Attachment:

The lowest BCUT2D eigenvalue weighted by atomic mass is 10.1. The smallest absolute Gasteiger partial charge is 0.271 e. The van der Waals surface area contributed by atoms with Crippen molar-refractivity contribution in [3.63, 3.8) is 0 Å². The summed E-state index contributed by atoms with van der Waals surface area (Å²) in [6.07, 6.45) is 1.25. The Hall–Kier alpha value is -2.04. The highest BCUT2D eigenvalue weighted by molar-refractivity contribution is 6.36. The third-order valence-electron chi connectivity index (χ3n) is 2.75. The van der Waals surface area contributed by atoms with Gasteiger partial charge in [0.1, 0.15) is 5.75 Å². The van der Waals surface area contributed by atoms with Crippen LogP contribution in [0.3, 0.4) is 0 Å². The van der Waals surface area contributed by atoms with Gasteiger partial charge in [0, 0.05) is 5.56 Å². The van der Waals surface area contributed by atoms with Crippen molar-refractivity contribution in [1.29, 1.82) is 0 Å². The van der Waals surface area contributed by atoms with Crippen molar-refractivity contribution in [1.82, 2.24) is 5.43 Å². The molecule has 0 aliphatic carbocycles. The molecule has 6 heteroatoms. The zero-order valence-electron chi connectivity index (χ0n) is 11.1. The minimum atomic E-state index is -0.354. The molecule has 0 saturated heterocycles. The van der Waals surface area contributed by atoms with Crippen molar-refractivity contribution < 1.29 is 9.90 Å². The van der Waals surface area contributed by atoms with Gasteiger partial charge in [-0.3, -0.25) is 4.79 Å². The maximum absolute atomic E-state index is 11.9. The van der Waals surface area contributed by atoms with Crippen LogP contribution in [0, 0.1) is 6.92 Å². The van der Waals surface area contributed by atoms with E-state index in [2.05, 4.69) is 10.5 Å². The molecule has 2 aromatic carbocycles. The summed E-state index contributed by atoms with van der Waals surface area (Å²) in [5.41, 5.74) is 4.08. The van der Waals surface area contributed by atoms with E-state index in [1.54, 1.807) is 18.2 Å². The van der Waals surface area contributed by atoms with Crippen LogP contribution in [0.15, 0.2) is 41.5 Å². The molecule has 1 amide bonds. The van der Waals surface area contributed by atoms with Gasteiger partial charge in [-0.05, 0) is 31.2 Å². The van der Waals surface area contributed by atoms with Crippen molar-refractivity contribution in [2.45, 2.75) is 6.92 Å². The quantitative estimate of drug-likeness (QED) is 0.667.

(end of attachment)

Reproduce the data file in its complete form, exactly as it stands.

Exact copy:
The lowest BCUT2D eigenvalue weighted by atomic mass is 10.1. The smallest absolute Gasteiger partial charge is 0.271 e. The van der Waals surface area contributed by atoms with Crippen molar-refractivity contribution in [3.63, 3.8) is 0 Å². The summed E-state index contributed by atoms with van der Waals surface area (Å²) in [6.07, 6.45) is 1.25. The Hall–Kier alpha value is -2.04. The highest BCUT2D eigenvalue weighted by molar-refractivity contribution is 6.36. The third-order valence-electron chi connectivity index (χ3n) is 2.75. The van der Waals surface area contributed by atoms with Gasteiger partial charge in [0.1, 0.15) is 5.75 Å². The van der Waals surface area contributed by atoms with Crippen LogP contribution in [0.3, 0.4) is 0 Å². The van der Waals surface area contributed by atoms with Gasteiger partial charge in [0, 0.05) is 5.56 Å². The van der Waals surface area contributed by atoms with Crippen molar-refractivity contribution in [1.29, 1.82) is 0 Å². The van der Waals surface area contributed by atoms with Crippen molar-refractivity contribution in [1.82, 2.24) is 5.43 Å². The molecule has 0 aliphatic carbocycles. The molecule has 6 heteroatoms. The zero-order valence-electron chi connectivity index (χ0n) is 11.1. The minimum atomic E-state index is -0.354. The molecule has 0 saturated heterocycles. The van der Waals surface area contributed by atoms with Crippen molar-refractivity contribution < 1.29 is 9.90 Å². The van der Waals surface area contributed by atoms with Gasteiger partial charge in [-0.3, -0.25) is 4.79 Å². The maximum absolute atomic E-state index is 11.9. The van der Waals surface area contributed by atoms with Crippen LogP contribution in [0, 0.1) is 6.92 Å². The van der Waals surface area contributed by atoms with E-state index in [2.05, 4.69) is 10.5 Å². The molecule has 2 aromatic carbocycles. The summed E-state index contributed by atoms with van der Waals surface area (Å²) in [5.41, 5.74) is 4.08. The van der Waals surface area contributed by atoms with E-state index in [1.54, 1.807) is 18.2 Å². The van der Waals surface area contributed by atoms with Crippen LogP contribution in [0.15, 0.2) is 41.5 Å². The molecule has 1 amide bonds. The van der Waals surface area contributed by atoms with Gasteiger partial charge in [-0.05, 0) is 31.2 Å². The van der Waals surface area contributed by atoms with Crippen molar-refractivity contribution in [2.45, 2.75) is 6.92 Å². The quantitative estimate of drug-likeness (QED) is 0.667.